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From Pest to Pleasure: Solving a Neighborhood Bird Problem Peacefully

Photo © Janice Farney

By Gina Gerken, NestWatcher and community leader

In 2003, my husband, kids, and I moved to a ponderosa pine forest community in Castle Rock, Colorado. I had always enjoyed birds and bird watching, but at this time of my life birding was only an occasional hobby for me. We arrived in Castle Rock only to discover our new stucco home being wildly attacked by a merry band of Pygmy Nuthatches. The tiny “nuthatchers,” as the neighbors called them, were drilling holes on two sides of the house and loudly socializing as they drilled. I was both mesmerized and horrified, watching a snowfall of styrofoam falling from stubby beaks poking out little holes. I soon discovered that many others in my community were plagued with the same problem, and due to worries of mold and expensive stucco repairs, neighbors were on the warpath. Contractors were apparently continually filling holes only to have the determined birds immediately begin to re-drill. I feared the holes would be filled during the nesting season with young birds inside. Thus, I became obsessed with learning how to solve this problem and to figure out a way to coexist with these incredible little stinkers.

Stuck on Stucco

Stuck on Stucco

When Pygmy Nuthatches were drilling holes in stucco homes, residents felt powerless to stop them. That is, until we discovered what they were really after—nesting and roosting holes!

Unfortunately in 2003, little was being discussed on the internet regarding Pygmy Nuthatches, and I was having no luck at first finding good information. I finally contacted Denver Audubon and was introduced to the wonders of The Cornell Lab. Thanks to learning everything I could about this complex little bird, especially why they were so highly driven to have cavities year-round for both roosting and nesting, I developed a plan of action. I figured out a way to put appropriately-sized nest boxes in ideal spots. I hung boxes high, where I could easily access them by opening windows. Oftentimes I was able to hang them directly over an actual hole that was in process, knowing it was a time of year when the birds were neither nesting nor having to deal with cool temperatures. I was incredibly lucky, too. Literally within an hour of completing my project, nuthatches were going in, out, and all over the boxes. Over the next few days, they continued to explore their new potential homes and the drilling slowed greatly. It wasn’t long before I noticed two of the boxes in particular were already being used for nighttime roosting.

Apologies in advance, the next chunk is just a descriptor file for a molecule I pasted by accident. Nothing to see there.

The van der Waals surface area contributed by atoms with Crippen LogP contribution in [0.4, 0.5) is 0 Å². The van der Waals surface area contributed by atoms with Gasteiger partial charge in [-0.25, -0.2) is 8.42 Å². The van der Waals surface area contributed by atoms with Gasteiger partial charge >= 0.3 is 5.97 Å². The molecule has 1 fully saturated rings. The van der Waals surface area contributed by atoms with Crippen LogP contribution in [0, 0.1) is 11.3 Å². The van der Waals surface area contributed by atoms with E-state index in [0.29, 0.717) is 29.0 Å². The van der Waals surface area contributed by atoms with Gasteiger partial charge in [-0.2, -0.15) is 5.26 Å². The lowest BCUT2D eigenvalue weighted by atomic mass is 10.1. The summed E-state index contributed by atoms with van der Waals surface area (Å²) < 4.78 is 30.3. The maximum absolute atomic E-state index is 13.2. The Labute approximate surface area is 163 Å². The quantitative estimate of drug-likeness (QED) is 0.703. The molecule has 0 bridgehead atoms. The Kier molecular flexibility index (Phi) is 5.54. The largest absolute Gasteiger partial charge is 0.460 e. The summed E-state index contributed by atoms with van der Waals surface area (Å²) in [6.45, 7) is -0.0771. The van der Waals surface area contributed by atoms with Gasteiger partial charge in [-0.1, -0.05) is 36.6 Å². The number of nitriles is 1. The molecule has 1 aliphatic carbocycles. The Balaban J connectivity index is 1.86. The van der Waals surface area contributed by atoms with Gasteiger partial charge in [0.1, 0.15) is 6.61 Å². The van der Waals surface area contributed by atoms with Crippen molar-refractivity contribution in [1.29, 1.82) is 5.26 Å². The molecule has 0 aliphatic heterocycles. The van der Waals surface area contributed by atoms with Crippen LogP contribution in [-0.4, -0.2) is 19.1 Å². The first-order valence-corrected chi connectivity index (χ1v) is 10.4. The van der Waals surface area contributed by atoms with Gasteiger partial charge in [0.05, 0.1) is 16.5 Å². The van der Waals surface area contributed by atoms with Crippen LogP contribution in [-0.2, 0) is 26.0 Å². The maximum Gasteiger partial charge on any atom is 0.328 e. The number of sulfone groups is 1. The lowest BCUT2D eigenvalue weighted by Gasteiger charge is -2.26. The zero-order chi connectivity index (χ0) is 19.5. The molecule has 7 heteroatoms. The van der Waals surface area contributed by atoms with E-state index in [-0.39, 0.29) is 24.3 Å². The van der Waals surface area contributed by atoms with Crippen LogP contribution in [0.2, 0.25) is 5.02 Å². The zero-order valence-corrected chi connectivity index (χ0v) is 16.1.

A few weeks after initially hanging boxes, we filled the holes that the nuthatches had drilled. I expected to have at least some initial re-drilling, but was totally surprised to have absolutely none. The birds seemed to have completely transitioned. We never again saw a hole, and the boxes were used for years. My kids especially loved watching out windows at dusk to see little Pygmy Nuthatches disappearing inside one-by-one to sleep! Without all the in-depth information I had gathered from Cornell, I’m not sure I would have had the success that I did working through this issue.

Working With, Not Against, Wildlife

Working With, Not Against, Wildlife

In order to welcome even more birds, this small owl box was hung on the outside of my former home.

Because of my nest box success, I felt compelled to share what I had learned. I wanted to help others, both humans and birds, so I approached our local newsletter editor and offered to write an article. Thus began my first community involvement with bird education. Soon, I was making house calls to give suggestions to those having nuthatch issues. I also began adding more nesting boxes to the sides of my house for other birds. At one point, I had every cavity-nesting bird species known to our area (sometimes multiple pairs on opposite sides) either in a box on my house or in my yard, including Northern Saw-whet Owls! I had fun bringing groups of people to my property in late spring to see all the nesting birds. I was also asked to write more articles on birds for our newsletter, which I continued to do for 15 years.

Owl Be Right Here

Owl Be Right Here

A nestling Northern Saw-whet Owl peeks out from a nest box mounted on an exterior wall.

From there my involvement blossomed into a role on the Wildlife Committee of our HOA, which was formed to educate residents on how to coexist. I eventually became the committee chair and served for many years. I used committee funding to organize events to help educate our residents on the importance of each species and how we needed to behave to best preserve them. I brought in speakers, organized events (especially for kids), and led nature walks.

In 2006, I used Wildlife Committee funds to install a 75-box bluebird nest box trail throughout the community. Yet again, I used Cornell resources to educate myself on cavity-nesting birds that might use the trail. For 12 years, I managed the trail and did data entry through NestWatch. It was extremely satisfying knowing that over 3,000 secondary cavity-nesting birds had fledged from our boxes and at the same time we had educated many resident volunteers as well.

Welcome to the Neighborhood

Welcome to the Neighborhood

Our neighborhood installed a 75-box nest box trail in the community and recruited volunteers to help collect data. This Western Bluebird male is checking out the new accommodations.

This past year, my husband and I decided we were ready for a new adventure and moved from Colorado to Southern California. While I will miss all that I came to love in the natural world of Castle Rock, it is exciting for me to discover a new ecosystem and to be introduced to new “life birds.” Thank you so much to the Cornell Lab of Ornithology for giving me the resources to help myself and others learn about our amazing birds! Changing the behavior of one person to save the life of one bird—it makes it all worthwhile.

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42 responses to “From Pest to Pleasure: Solving a Neighborhood Bird Problem Peacefully”

  1. RG says:

    Wow. Excellent information. Thank you!

    • Gina Gerken says:

      You are so welcome! I first lost my ❤️ to Pygmy Nuthatches and then of course to every other wild bird that came into my life. Ask me my favorite bird and it depends on the day of the week!